Principal Supervision In The Era Of COVID-19

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Principal Supervision In The Era Of COVID-19

By Dr. Gary Bloom

 

The importance of principal supervision has received a lot of attention over the past few years. Organizations such as the Council of Chief State School Officers and the Wallace Foundation have called for a coaching-based approach to principal supervision. In my work, I have advocated for the use of Blended Coaching, supported by Supervisorial Feedback and Direction, as a model for principal supervision. I have suggested that supervisors must be prepared to coach principals around their professional practices, and also around their emotional intelligences and dispositions. The current pandemic adds new challenges to principal supervision. Here are a few scenarios derived from the field that illustrate what principals and principal supervisors are up against.  If you supervised these principals, how would you both coach and evaluate them?

 

  • John has been viewed as a successful elementary principal. He is an extrovert who has excelled at building relationships with his students, staff and community. Student achievement at his school has been flat though, and this year was going to be the year that John directly challenged his veteran staff to work harder to meet the needs of the school’s small population of English Language Learners. John is depressed and dismayed, missing the daily reinforcement that comes with interacting face to face with a school community. He is taking a hands off-approach with his staff, not sure how he can support them beyond making technology available. On top of it all, he is very distracted, closed up in his house with two school age children and a wife who is also working from home. 
  • Maria, a middle school principal, is overwhelmed by the ways in which the pandemic has brought issues of social justice and equity into relief in our country and in her community. She is expecting her teachers to put in a full day of work every day, and does not trust all of them to do so. She is closely monitoring teachers’ “Google classrooms” and requiring teachers to attend thirty-minute video meetings every day at 1:00 PM. Some teachers are beginning to push back and have contacted the union, claiming that she is controlling and is asking too much of her staff.
  • Mark is the principal at a large comprehensive high school. He is a bit of an “old school” guy who in the past has focused much of his energy on sports and student activities. Now that sports and activities are mostly on hold, he is not quite sure what to do with his time. His assistant principals are charged with planning next year’s master schedule, but it is unclear how classes will be structured. Leading instruction has been left to department chairs, and the little bit of evidence that there is seems to indicate that some departments are doing much better at reaching out to students and delivering quality content than others.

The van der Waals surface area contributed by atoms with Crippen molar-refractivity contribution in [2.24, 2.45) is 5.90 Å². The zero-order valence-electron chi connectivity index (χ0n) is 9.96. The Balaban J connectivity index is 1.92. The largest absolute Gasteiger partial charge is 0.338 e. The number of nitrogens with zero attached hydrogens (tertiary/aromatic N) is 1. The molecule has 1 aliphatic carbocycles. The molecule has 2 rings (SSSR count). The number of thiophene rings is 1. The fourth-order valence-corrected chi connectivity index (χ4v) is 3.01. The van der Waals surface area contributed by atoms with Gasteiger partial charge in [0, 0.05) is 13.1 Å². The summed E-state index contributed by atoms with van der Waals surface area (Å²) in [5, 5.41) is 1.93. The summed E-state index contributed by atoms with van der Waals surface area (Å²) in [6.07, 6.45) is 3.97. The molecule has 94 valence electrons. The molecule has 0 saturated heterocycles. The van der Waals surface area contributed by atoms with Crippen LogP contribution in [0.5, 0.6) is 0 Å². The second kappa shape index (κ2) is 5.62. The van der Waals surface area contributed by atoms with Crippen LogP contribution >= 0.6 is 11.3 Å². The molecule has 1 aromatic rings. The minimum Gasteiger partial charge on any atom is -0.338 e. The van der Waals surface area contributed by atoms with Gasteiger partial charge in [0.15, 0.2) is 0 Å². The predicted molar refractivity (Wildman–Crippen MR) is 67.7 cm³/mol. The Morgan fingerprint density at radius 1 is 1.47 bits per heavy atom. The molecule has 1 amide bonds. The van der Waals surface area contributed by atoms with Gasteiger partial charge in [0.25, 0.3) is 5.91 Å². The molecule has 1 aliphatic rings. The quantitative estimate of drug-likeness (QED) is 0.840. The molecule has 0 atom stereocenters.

• David is a second year principal at a school with a needy community that is struggling in the current climate. His school has experienced high teacher turnover and has many teachers in their first and second years, and a number of vacancies. David is committed to being a strong instructional leader, but he is at a loss as how to best supervise and support his novice staff members. He is also struggling with the need to recruit and screen new teachers.
  • Marina’s on-line staff meetings are often disorganized and focused upon logistics rather than instruction. On-line grade level meetings are mostly spent venting about the difficulties of the current situation, punctuated by the sharing of lessons and web resources. Marina is aware that many of her teachers are feeling disillusioned and helpless, and is not sure what to do about it.
  • José has rallied his certificated and classified staff to meet the needs of his community, distributing food and work packets to students and their families on a daily basis. He has worked with his district to distribute computers to each student, and to make sure that students have broadband access. Teachers are working collaboratively to share resources and best practices. The school has a strong sense of community. Yet it is clear that special needs students are struggling and around 10% of students are not in regular contact with their teachers. With looming budget cuts and uncertainty about what is coming in 2020-21, José is doing his best to stay motivated.
  • Susan has learned that a group of her parents have held a zoom meeting to air grievances about her leadership of her charter elementary school. They are frustrated that their children are having a hard time working independently at home. They claim that teachers need to be more innovative and engaged. And some are demanding that the school reopen in the fall, while others are asking for a fully remote program.

 

I suspect that some of these scenarios will be familiar to readers. We are all facing new challenges in this environment, and we are all learning as we go along. If there were ever a time for supervisors to take a coaching stance, it is now. Because there are often not clear solutions to the challenges we face, principal supervisors need to work collaboratively with principals to find a way forward. They need to nurture professional learning communities among principals so that best practices can be shared and propagated. Principal supervisors need to be prepared to recognize and address the emotional issues, both personal and among site staff members, that principals are grappling with. This does not mean that we set aside accountability; expectations and standards for principal performance need to be explicit…. and they need to be revised to fit in the current context. Challenging times for all of us.

 


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